If this darker scenario comes to pass, the world’s retreat from the neoliberal world of the early years of this century may intensify. During the golden age of neoliberalism, corporations and nations felt confident procuring raw materials and implanting production facilities anywhere, as long as resources were abundant, labour was cheap, and markets were allowed to flourish. Establishing outposts of free-market capitalism in countries such as Russia and China, it was hoped, would compel the regimes of those nations to liberalise: to institute the rule of law (if only to protect property and contracts), to embrace a free press and free elections, and maybe even to embrace democracy itself. Open markets, it was hoped, would produce open societies.

It is now clear that these hopes were misplaced. Globalisation has strengthened authoritarianism and illiberalism, not weakened them. We may be moving into a world that is not open, flat or harmonious, but fractured and divided into rival geopolitical blocs: Russia at the centre of one, China, Europe, and America at the centre of the others. Tall, jagged, and hard-to-scale walls may separate these blocs from each other. Peace would be achievable in this multipolar world, and alliances certainly would be possible — between North America and Europe, for example, or between Russia and China. But war would be a recurring threat, rendering the movement of goods, capital, and people between the various blocs far more fraught than during the neoliberal order’s heyday.

If the world continues to shift toward multipolar antagonism, geopolitics and national security will become paramount in the planning not just of nations but of private corporations. EU members are now discussing how to sustain their economies long term without access to Russian oil or gas. Multinational corporations must now grapple not simply with the cost of pulling out of Russia, which has been high, but with the possibility that a far more serious blow will befall them if China should decide to attack its own Ukraine, known to us as Taiwan. It is no longer inconceivable that international corporations will be forced to pull out of China as they’ve had to pull out of Russia. How does a corporation insulate itself against the worst consequences of that future?

National governments thus have to think much harder about the costs, economic and political, of sustaining raw material, production, and supply chains stretched across vast territories and rival blocs. Sovereign states are compiling lists of goods, such as computer chips, deemed so essential to national security that they must be produced domestically or in a friendly neighbouring state. Though military budgets will likely balloon, a military strategy alone will not suffice. Countries will require an industrial strategy, too, which means governments will need to intervene in markets in ways considered illegitimate during the era when the neoliberal order was riding high.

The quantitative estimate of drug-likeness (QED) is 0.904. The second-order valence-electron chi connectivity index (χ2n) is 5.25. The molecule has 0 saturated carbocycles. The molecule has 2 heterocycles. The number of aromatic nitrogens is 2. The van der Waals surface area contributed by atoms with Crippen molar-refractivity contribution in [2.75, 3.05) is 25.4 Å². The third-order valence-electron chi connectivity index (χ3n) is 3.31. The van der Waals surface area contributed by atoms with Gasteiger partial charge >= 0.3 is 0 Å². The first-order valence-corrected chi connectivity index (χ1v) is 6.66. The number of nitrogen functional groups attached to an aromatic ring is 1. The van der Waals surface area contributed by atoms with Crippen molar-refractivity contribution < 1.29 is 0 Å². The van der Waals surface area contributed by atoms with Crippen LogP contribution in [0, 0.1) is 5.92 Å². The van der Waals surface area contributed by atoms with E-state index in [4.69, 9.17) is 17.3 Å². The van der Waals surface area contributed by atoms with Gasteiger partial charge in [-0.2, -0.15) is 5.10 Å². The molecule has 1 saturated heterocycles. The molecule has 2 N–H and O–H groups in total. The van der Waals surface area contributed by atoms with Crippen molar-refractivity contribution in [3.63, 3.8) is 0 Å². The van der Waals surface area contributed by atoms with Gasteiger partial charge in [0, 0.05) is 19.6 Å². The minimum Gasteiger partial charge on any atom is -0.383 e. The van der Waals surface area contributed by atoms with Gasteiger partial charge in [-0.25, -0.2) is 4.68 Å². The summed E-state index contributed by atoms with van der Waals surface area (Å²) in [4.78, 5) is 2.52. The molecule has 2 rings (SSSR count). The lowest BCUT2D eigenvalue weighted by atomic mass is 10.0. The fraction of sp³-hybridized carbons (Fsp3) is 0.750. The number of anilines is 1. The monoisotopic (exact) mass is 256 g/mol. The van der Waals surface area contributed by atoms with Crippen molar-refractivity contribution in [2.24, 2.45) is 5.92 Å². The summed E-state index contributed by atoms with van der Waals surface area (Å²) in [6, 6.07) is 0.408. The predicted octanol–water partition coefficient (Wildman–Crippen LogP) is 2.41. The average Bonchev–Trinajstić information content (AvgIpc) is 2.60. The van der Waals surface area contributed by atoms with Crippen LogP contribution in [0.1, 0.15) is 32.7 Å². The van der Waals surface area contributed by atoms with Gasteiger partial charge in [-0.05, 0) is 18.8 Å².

These may not be the long-term results of the Ukraine crisis. Liberalism may triumph, and a neoliberal political economy may be resuscitated. But such a victory will not come easily. And even if one is achieved, the neoliberal economic order cannot successfully be restored for the long term without a serious reckoning with its flaws: a toleration of too great a level of economic and social inequality; a reluctance to recognise and assist those who have suffered economically; and a flow of political power away from national legislatures and toward international organisations, private and public. It will not be enough, in other words, simply to reanimate the ideals of the Atlantic Charter, or of the WTO. Nations and alliances need new charters for the twenty-first century, ones adequate to the challenges of our time.


Gary Gerstle is the Paul Mellon Professor of American History Emeritus at the University of Cambridge and the author of The Rise and Fall of the Neoliberal Order: America and the World in the Free Market Era (2022)

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Paul O
Paul O
2 years ago

“Suspicion of foreigners facilitated Trump’s victory in 2016, as it did Brexit’s triumph”

Really?

Everyone I know who voted Brexit did so because of a desire to not be ruled by faceless bureaucrats. I would call that a desire to have self rule or sovereignty.

Jo Nielson
Jo Nielson
2 years ago
Reply to  Paul O

And a lot of Americans voted for Trump because globalization wasn’t working for them. My state was hollowed out in the 2000’s and the 2010’s by jobs leaving for other states with better taxation, or Mexico and Asia. A lot of my friends couldn’t find decent jobs here after college, so they left for places where the economy was better. It was really a no-brainer to vote for Trump.